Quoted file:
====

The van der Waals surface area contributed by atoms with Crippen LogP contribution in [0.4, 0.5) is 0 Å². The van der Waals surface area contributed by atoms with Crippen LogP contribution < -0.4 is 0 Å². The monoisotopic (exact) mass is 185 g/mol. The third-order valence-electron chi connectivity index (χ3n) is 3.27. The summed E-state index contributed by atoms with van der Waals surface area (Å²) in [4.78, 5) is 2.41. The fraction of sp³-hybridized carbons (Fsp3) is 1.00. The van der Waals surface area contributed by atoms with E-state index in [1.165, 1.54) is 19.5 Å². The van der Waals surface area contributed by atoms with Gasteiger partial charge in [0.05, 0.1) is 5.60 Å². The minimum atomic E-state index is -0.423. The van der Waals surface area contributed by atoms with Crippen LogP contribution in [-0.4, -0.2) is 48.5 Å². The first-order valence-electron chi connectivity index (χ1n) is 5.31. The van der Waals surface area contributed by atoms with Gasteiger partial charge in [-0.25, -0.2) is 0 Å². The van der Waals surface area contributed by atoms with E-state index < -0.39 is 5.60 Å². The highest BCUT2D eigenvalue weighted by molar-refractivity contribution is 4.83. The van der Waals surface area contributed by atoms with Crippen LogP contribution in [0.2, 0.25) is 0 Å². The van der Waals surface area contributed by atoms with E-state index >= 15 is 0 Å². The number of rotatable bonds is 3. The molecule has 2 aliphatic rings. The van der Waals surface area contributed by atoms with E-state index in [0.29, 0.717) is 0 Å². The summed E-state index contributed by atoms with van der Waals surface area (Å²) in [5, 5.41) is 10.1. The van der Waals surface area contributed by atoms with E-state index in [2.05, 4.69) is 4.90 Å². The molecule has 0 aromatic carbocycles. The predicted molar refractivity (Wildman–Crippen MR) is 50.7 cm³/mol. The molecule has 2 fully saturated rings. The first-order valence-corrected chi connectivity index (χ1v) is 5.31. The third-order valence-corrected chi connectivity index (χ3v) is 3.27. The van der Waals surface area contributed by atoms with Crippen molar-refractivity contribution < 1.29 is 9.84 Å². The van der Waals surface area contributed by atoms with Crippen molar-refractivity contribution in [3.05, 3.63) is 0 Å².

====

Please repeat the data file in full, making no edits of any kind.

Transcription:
The van der Waals surface area contributed by atoms with Crippen LogP contribution in [0.4, 0.5) is 0 Å². The van der Waals surface area contributed by atoms with Crippen LogP contribution < -0.4 is 0 Å². The monoisotopic (exact) mass is 185 g/mol. The third-order valence-electron chi connectivity index (χ3n) is 3.27. The summed E-state index contributed by atoms with van der Waals surface area (Å²) in [4.78, 5) is 2.41. The fraction of sp³-hybridized carbons (Fsp3) is 1.00. The van der Waals surface area contributed by atoms with E-state index in [1.165, 1.54) is 19.5 Å². The van der Waals surface area contributed by atoms with Gasteiger partial charge in [0.05, 0.1) is 5.60 Å². The minimum atomic E-state index is -0.423. The van der Waals surface area contributed by atoms with Crippen LogP contribution in [-0.4, -0.2) is 48.5 Å². The first-order valence-electron chi connectivity index (χ1n) is 5.31. The van der Waals surface area contributed by atoms with Gasteiger partial charge in [-0.25, -0.2) is 0 Å². The van der Waals surface area contributed by atoms with E-state index < -0.39 is 5.60 Å². The highest BCUT2D eigenvalue weighted by molar-refractivity contribution is 4.83. The van der Waals surface area contributed by atoms with Crippen LogP contribution in [0.2, 0.25) is 0 Å². The van der Waals surface area contributed by atoms with E-state index >= 15 is 0 Å². The number of rotatable bonds is 3. The molecule has 2 aliphatic rings. The van der Waals surface area contributed by atoms with E-state index in [0.29, 0.717) is 0 Å². The summed E-state index contributed by atoms with van der Waals surface area (Å²) in [5, 5.41) is 10.1. The van der Waals surface area contributed by atoms with E-state index in [2.05, 4.69) is 4.90 Å². The molecule has 0 aromatic carbocycles. The predicted molar refractivity (Wildman–Crippen MR) is 50.7 cm³/mol. The molecule has 2 fully saturated rings. The first-order valence-corrected chi connectivity index (χ1v) is 5.31. The third-order valence-corrected chi connectivity index (χ3v) is 3.27. The van der Waals surface area contributed by atoms with Crippen molar-refractivity contribution < 1.29 is 9.84 Å². The van der Waals surface area contributed by atoms with Crippen molar-refractivity contribution in [3.05, 3.63) is 0 Å².